The Shades of the Wilderness
Joseph A. Altsheler
Part 6 out of 6
The day had been comparatively quiet and the Army of Northern Virginia
had devoted nearly the whole time to fortifying with earthworks and
breastworks of logs. The young aides, as they rode on their missions,
could easily see the Northern lines through their glasses. Harry's heart
sank as he observed their extent. The Southern army was sadly reduced
in numbers, and Grant could get reinforcement continually.
But such is the saving grace of human nature that even in these moments
of suspense, with one terrible battle just over and another about to
begin, soldiers of the Blue and Gray would speak to one another in
friendly fashion in the bushes or across the Po. It was on the banks of
this narrow river that Harry at last saw Shepard once more. He happened
to be on foot that time, the slope being too densely wooded for his horse,
and Shepard hailed him from the other side.
"Good day, Mr. Kenton. Don't fire! I want to talk," he said, holding up
both hands as a sign of peace.
"A curious place for talking," Harry could not keep from saying.
"So it is, but we're not observed here. It was almost inevitable while
the armies remained face to face that we should meet in time. I want
to tell you that I've met your cousin, Richard Mason, here, and his
commanding officer, Colonel Winchester. Oh, I know much more about you
and your relationships than you think."
"How is Dick?"
"He has not been hurt, nor has Colonel Winchester. Mr. Mason has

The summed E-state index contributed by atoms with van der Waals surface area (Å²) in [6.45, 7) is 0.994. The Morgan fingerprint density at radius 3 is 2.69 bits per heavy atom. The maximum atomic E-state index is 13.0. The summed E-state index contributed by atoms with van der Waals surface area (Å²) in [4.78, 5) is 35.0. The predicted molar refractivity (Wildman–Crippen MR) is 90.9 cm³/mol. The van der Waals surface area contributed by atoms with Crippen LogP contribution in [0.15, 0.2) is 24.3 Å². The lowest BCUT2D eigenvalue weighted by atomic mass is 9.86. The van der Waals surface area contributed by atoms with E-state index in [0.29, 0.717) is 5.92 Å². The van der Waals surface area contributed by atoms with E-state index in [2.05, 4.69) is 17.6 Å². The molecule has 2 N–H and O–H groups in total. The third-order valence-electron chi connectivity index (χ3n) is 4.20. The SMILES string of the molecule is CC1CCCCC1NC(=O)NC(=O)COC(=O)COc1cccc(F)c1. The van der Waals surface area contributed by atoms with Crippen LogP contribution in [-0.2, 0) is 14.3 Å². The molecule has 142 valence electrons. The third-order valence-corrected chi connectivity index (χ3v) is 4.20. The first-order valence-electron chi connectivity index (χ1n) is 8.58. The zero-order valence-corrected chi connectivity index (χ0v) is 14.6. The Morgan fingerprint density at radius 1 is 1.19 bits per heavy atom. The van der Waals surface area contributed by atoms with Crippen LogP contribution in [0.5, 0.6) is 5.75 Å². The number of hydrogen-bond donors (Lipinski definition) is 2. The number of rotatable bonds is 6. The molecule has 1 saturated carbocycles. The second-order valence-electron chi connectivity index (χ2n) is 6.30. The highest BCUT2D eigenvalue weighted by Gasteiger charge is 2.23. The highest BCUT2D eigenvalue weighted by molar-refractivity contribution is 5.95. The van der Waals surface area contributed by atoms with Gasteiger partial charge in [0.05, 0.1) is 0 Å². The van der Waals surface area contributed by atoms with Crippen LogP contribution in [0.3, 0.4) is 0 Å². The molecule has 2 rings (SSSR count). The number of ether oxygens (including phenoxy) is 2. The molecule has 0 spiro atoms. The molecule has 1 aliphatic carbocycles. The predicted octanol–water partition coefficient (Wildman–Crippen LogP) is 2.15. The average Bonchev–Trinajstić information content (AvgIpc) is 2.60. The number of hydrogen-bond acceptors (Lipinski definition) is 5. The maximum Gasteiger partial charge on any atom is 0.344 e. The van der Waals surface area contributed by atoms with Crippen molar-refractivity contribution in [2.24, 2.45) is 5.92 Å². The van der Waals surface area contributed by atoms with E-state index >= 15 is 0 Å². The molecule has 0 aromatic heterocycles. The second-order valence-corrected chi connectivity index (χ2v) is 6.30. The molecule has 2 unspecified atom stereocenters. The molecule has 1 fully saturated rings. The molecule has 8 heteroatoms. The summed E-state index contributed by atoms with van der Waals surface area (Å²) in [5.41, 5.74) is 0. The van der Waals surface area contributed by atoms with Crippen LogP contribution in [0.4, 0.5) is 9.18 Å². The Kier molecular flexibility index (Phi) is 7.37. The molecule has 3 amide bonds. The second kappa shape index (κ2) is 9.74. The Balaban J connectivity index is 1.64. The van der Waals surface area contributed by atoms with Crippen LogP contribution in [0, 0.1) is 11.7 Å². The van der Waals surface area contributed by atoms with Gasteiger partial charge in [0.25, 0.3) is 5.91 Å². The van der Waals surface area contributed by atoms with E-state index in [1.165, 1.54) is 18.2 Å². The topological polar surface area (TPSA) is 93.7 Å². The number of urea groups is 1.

received a letter from his home and your home in Pendleton in Kentucky.
The outlaws to the eastward are troublesome, but the town is occupied by
an efficient Union garrison and is in no danger. His mother and all of
his and your old friends, who did not go to the war, are in good health.
He thought that in my various capacities as ranger, scout and spy I might
meet you, and he asked me, if it so happened, to tell these things to
"I thank you," said Harry very earnestly, "and I'm truly sorry,
Mr. Shepard, that you and I are on different sides."
"I suppose it's too late for you to come over to the Union and the true
"You know, Mr. Shepard, there are no traitors in this war."
"I know it. I was merely jesting."
He slipped into the underbrush and disappeared. Harry confessed to
himself once more that he liked Shepard, but he felt more strongly than
ever that it had become a personal duel between them, and they would meet
yet again in violence.
That night he had little to do. It was a typical May night in Virginia,
clear and beautiful with an air that would have been a tonic to the
nerves, had it not been for the bitter smoke and odors that yet lingered
from the battle of the Wilderness.
Before dawn the scouts brought in a rumor that there was a heavy movement
of Federal troops, although they did not know its meaning. It might
portend another flank march by Grant, but a mist that had begun to rise
after midnight hid much from them. The mist deepened into a fog, which
made it harder for the Southern leaders to learn the meaning of the
Just as the dawn was beginning to show a little through the fog, Hancock
and Burnside, with many more generals, led a tremendous attack upon the
Southern right center. They had come so silently through the thickets
that for once the Southern leaders were surprised. The Union veterans,
rushing forward in dense columns, stormed and took the breastworks with
Many of the Southern troops, sound asleep, awoke to find themselves in
the enemy's hands. Others, having no time to fire them, fought with
Harry, dozing, was awakened by the terrific uproar. Even before the dawn
had fairly come the battle was raging on a long front. The center of
Lee's army was broken, and the Union troops were pouring into the gap.
Grant had already taken many guns and thousands of prisoners, and the
bulldog of Shiloh and Vicksburg and Chattanooga was hurrying fresh
divisions into the combat to extend and insure his victory. Through the
forests swelled the deep Northern cry of triumph.
Harry had never before seen the Southern army in such danger, and he
looked at General Lee, who had now mounted Traveller. The turmoil and
confusion in front of them was frightful and indescribable. The Union